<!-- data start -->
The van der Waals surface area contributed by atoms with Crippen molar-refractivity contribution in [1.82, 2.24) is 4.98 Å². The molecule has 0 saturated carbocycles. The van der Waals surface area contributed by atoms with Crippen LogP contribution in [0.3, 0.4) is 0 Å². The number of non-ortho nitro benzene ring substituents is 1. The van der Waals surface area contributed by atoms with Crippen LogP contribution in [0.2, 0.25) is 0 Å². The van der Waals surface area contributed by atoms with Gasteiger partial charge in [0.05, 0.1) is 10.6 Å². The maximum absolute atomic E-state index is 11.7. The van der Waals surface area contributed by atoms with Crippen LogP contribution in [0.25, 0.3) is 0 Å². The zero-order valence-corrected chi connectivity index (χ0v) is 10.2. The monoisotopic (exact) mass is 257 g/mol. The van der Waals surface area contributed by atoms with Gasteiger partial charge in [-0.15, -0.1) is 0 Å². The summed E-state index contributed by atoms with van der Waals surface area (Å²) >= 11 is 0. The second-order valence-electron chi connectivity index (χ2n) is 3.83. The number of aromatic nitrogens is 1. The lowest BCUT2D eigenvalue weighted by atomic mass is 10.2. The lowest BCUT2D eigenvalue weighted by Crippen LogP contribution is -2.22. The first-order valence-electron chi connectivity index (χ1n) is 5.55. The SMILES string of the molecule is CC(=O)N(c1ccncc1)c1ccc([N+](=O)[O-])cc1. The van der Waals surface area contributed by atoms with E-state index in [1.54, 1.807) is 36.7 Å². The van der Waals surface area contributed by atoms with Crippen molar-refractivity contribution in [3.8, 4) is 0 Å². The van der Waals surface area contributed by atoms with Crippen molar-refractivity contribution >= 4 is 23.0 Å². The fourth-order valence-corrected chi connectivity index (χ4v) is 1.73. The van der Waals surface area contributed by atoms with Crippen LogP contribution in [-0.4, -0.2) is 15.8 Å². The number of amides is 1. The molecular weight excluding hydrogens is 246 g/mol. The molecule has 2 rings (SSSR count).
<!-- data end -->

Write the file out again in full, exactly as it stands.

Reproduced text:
The van der Waals surface area contributed by atoms with Crippen molar-refractivity contribution in [1.82, 2.24) is 4.98 Å². The molecule has 0 saturated carbocycles. The van der Waals surface area contributed by atoms with Crippen LogP contribution in [0.3, 0.4) is 0 Å². The number of non-ortho nitro benzene ring substituents is 1. The van der Waals surface area contributed by atoms with Crippen LogP contribution in [0.2, 0.25) is 0 Å². The van der Waals surface area contributed by atoms with Gasteiger partial charge in [0.05, 0.1) is 10.6 Å². The maximum absolute atomic E-state index is 11.7. The van der Waals surface area contributed by atoms with Crippen LogP contribution in [0.25, 0.3) is 0 Å². The zero-order valence-corrected chi connectivity index (χ0v) is 10.2. The monoisotopic (exact) mass is 257 g/mol. The van der Waals surface area contributed by atoms with Gasteiger partial charge in [-0.15, -0.1) is 0 Å². The summed E-state index contributed by atoms with van der Waals surface area (Å²) >= 11 is 0. The second-order valence-electron chi connectivity index (χ2n) is 3.83. The number of aromatic nitrogens is 1. The lowest BCUT2D eigenvalue weighted by atomic mass is 10.2. The lowest BCUT2D eigenvalue weighted by Crippen LogP contribution is -2.22. The first-order valence-electron chi connectivity index (χ1n) is 5.55. The SMILES string of the molecule is CC(=O)N(c1ccncc1)c1ccc([N+](=O)[O-])cc1. The van der Waals surface area contributed by atoms with E-state index in [1.54, 1.807) is 36.7 Å². The van der Waals surface area contributed by atoms with Crippen molar-refractivity contribution in [3.8, 4) is 0 Å². The van der Waals surface area contributed by atoms with Crippen molar-refractivity contribution >= 4 is 23.0 Å². The fourth-order valence-corrected chi connectivity index (χ4v) is 1.73. The van der Waals surface area contributed by atoms with Crippen LogP contribution in [-0.4, -0.2) is 15.8 Å². The number of amides is 1. The molecular weight excluding hydrogens is 246 g/mol. The molecule has 2 rings (SSSR count).